Cabbage Coral at Anita's Reef, Similan Islands
Cabbage Coral at Anita’s Reef, Similan Islands

Anita’s Reef is on the east side of the Similan Islands and like the other sites on the eastern side it has a gentle sloping reef drifting down to depths of about thirty metres. The reef itself start’s at about five metres –in fact this area is fantastic for those that just wish to snorkel it is also an excellent place to end the dive too.

This sandy incline is dotted with hard corals and small boulders all the way down the eastern side of the dive site; the coral is a combination of hard and soft assortments with some large Gorgonian sea fans.

The coral coverings are home to many of the smaller fishes on the reef like Damsels, Anemone fish, the sophisticated Angel and Butterfly fish, large school of the small Forster’s Barracuda are regularly see here, there are small Tunas and Blue Trevallies hunting. Also look out for Hawksbill Turtle lurking in holes aroubd the coral.

Also here you can discover the Garden Eels, keep an eye peeled for large Morays and in the sand you mat spot Kuhl’s (Bluespotted) Stingray.

At the south point of the dive site you can find a large coral bommie which rises from around twenty metres up to twelve metres. The top of the bommie is full of life; lots of fish loiter around the Banded Boxer cleaner Shrimp hoping for a clean.

Anita’s Reef – Excerpt from Dive Butler’s logbook

Blue Spotted Stingray at Anita's Reef, Similan Islands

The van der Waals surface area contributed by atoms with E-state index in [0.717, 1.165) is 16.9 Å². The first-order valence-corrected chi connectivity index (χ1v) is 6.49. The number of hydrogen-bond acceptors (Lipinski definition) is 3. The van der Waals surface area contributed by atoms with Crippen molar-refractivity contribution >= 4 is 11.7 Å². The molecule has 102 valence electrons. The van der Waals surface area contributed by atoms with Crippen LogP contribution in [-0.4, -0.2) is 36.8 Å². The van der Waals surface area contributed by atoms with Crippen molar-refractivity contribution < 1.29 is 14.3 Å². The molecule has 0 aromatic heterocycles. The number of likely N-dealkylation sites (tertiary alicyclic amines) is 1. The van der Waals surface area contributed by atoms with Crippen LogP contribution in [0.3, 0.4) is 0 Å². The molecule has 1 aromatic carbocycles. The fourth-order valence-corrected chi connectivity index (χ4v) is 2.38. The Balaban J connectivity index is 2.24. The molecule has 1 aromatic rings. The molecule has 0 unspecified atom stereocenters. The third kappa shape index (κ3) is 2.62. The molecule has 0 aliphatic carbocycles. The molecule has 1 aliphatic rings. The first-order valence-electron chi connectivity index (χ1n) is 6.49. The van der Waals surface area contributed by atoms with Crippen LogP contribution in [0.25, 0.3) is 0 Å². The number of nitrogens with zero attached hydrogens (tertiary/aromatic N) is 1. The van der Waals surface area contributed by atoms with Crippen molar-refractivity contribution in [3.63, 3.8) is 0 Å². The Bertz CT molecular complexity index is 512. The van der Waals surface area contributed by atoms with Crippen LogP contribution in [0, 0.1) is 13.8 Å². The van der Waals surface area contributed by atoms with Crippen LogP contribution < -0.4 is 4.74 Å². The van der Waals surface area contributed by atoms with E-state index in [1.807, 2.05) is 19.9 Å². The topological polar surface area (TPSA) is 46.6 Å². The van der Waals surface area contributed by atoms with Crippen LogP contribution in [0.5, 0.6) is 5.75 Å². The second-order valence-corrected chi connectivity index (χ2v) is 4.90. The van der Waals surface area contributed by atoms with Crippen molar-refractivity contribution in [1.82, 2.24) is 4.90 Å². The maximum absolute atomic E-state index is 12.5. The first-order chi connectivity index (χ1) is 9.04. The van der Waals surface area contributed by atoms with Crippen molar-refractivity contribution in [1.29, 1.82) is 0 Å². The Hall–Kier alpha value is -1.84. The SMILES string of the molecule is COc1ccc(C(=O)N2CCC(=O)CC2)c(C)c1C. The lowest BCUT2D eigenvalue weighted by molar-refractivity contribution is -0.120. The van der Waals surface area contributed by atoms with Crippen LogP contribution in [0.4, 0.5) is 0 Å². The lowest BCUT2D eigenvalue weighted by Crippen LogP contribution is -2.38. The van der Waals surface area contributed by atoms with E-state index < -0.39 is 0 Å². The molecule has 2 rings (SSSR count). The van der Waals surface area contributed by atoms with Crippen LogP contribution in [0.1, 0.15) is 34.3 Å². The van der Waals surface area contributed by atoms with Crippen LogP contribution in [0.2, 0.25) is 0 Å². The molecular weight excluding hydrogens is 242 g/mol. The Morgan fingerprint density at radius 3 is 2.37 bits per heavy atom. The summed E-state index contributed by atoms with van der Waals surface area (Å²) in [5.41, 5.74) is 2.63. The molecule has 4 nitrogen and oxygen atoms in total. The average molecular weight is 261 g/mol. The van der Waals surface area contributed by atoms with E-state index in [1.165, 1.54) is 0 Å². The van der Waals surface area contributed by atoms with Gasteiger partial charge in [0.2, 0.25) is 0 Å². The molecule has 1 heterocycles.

Blue Spotted Stingray at Anita’s Reef, Similan Islands

Anita’s Reef the viz is about thirty metres with a very minor current if any at all, as we drop away down to about ten metres; we found masses of Garden Eels. These bizarre little Eels really do sway in the current, most of their bodies are hidden in the sand and when divers get too close, they descend back from where they came.

A huge Trevally and Spanish Mackerel came thundering into the sand area about five metres from our group, both of these predators were chasing a fish –not sure what the fish was, together these large pelagic marauders hit the sand with a loud thump – I really heard it. The Trevally got fed and the large Mackerel moped off back out into the blue still hungry.

Nearer the reef on top of a couple of Bombies, Blue Fin Trevallies, Goatfish and Emperors were destroying a small group of Glass fish, it’s an incredible site to see, thousands of these tiny fish as they are under continuous bombardment from the unyielding bandits.